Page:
What investors should know about Franklin Templeton fund closure

What investors should know about Franklin Templeton fund closure

Franklin Templeton, the country’s eighth largest mutual fund house, has spooked debt fund investors, as it is winding up six of its fixed-income schemes. These funds are—Franklin India Low Duration Fund, Franklin India Dynamic Accrual Fund, Franklin India Credit Risk Fund, Franklin India Short Term Income Plan, Franklin India Ultra Short Bond Fund and Franklin India Income Opportunities Fund.

Put together, these funds had around Rs 25,000 crore in assets under management, so to wind down these funds with high AUMs is unprecedented. Why did a large fund house like Franklin Templeton, which had managed these funds for over a decade, take such a drastic step?

The fund house pointed to severe market dislocation and illiquidity caused by the COVID-19 pandemic as a reason to wind up these schemes and protect the value of its existing investors.

“Significantly reduced liquidity in the Indian bond markets for most debt securities and unprecedented levels of redemptions, following the COVID-19 outbreak and lockdown has compelled us to take this decision,” said Sanjay Sapre, president, Franklin Templeton–India.

Industry watchers say, some debt fund categories like credit risk funds had been facing redemption pressures for over a year, and these pressures had only increased in recent weeks. Some times the redemption pressures can rise to such an extent that a fund house may have to borrow money from banks to repay investors.

These six funds being wound down means, the units of the funds will no longer be available for purchases or redemptions. So, even if some one had started a systematic investment plan (SIP) or systematic transfer plan (STP) or systematic withdrawal plan (SWP), it will be stopped.

What happens to the investments of the people in these schemes?

The fund house will continue to publish the schemes’ net asset value daily. The trustees with the assistance of the investment manager will liquidate the underlying assets the funds had invested in and the proceeds will then be distributed to investors. More details of the winding up process will be communicated to existing unitholders.

The money for now is locked. So, even if an investor wanted that money for emergency needs, it won’t be available, until the particular scheme liquidates the assets and the money so generated is then repaid to the investors. What the fund house has said is that there will be no investment management fee that will charged on these funds going forward. That means there won’t be any expense charged to an investor.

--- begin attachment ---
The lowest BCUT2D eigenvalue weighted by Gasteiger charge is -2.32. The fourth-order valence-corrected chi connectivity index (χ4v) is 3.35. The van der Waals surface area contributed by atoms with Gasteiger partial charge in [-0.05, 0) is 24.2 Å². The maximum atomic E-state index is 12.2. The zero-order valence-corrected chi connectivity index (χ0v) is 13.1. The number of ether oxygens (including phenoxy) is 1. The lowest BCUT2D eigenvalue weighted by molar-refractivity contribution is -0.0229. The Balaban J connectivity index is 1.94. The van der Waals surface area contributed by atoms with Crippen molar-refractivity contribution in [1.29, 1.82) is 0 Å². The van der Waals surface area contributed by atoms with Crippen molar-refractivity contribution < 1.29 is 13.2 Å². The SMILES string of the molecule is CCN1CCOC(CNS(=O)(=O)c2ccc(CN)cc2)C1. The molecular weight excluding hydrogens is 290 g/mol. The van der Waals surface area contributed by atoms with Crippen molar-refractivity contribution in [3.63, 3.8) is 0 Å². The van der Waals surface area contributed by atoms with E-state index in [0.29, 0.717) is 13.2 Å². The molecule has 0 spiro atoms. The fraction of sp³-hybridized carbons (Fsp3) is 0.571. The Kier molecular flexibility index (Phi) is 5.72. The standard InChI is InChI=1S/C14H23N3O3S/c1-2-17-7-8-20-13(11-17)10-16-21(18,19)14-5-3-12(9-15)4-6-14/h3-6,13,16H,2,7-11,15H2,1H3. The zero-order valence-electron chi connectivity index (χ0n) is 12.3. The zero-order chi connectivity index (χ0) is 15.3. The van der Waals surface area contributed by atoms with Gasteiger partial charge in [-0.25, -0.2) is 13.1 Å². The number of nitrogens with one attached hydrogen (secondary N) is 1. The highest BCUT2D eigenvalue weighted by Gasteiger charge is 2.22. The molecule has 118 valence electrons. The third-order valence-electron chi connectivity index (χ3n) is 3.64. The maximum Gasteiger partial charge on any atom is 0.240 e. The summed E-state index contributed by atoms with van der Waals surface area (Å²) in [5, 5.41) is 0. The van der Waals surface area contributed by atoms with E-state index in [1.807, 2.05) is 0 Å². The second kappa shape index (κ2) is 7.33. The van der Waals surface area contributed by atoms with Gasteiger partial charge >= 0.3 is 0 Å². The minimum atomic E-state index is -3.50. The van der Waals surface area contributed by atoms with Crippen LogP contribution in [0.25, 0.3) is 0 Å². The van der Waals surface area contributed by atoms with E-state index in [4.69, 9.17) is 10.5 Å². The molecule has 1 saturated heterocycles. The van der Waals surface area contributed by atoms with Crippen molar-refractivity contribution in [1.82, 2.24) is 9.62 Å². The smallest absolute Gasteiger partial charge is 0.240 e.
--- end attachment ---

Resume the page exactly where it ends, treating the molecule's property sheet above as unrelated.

Mutual Fund investments are subject to market risk. But, when one of the large fund houses takes such a extreme step, investors in other debt fund schemes and other mutual fund houses are bound to panic. Several top mutual fund heads have come out to calm these jitters and said that the Franklin Templeton incident was a one-off and there was no significant risk in debt funds, including credit risk funds, even in these challenging times.

“Between 20 per cent to 30 per cent of credit risk funds have AAA (rated) exposure and some amount of cash. Almost 60 per cent to 70 per cent of a credit risk fund has reasonably high quality of AA and above (rated) paper. The credit risk fund name seems to communicate an impression that everything in that fund is vulnerable to credit events, but the reality is not so,” said Milind Barve, managing director of HDFC Asset Management Company.

Nilesh Shah, managing director of Kotak Mahindra Asset Management Company also pointed that what had happened was an isolated event and the issue was not about lack of cash across the mutual fund industry.

“Majority of mutual funds have no borrowing whatsoever in their portfolio, even though they are permitted to borrow 20 per cent of their AUM for repayment and dividend publication. This clearly shows that there is no dearth of liquidity in the mutual fund industry,” said Shah, who is also the chairman of Association of Mutual Funds of India.

Raghvendra Nath, managing director of Ladderup Wealth Management, feels this crisis will lead to more fears among debt fund investors and redemption pressures across the industry could go up. He feels that Franklin Templeton should reinforce to is investors that the money is safe.

However, he advises that there is no need to worry for investors and they should not rush to withdraw their money from debt fund schemes.

“Investors should not panic. If they are invested into good quality fund houses they should have the trust that the fund house will manage. Acting in haste doesn’t make any sense right now. Interest rates have come down quite a bit and there is a very high possibility they will come down more. So, actually investors stand to lose by moving out and investing into an overnight fund or a liquid fund where they gain 3-4 per cent returns,” said Raghvendra Nath.

Franklin Templeton has been among the oldest surviving foreign fund houses in India, launched back in 1993. Over the years several foreign fund houses like BlackRock, ING and Fidelity have entered and exited India. Despite the current crisis, the US-headquartered fund house said it remained committed to the India business.

“Franklin Templeton has a long history of over 25 years in India, with 33 per cent of our global workforce based there. Our commitment to the market and our investors in India remains steadfast,” said Jenny Johnson, president and CEO of Franklin Templeton.

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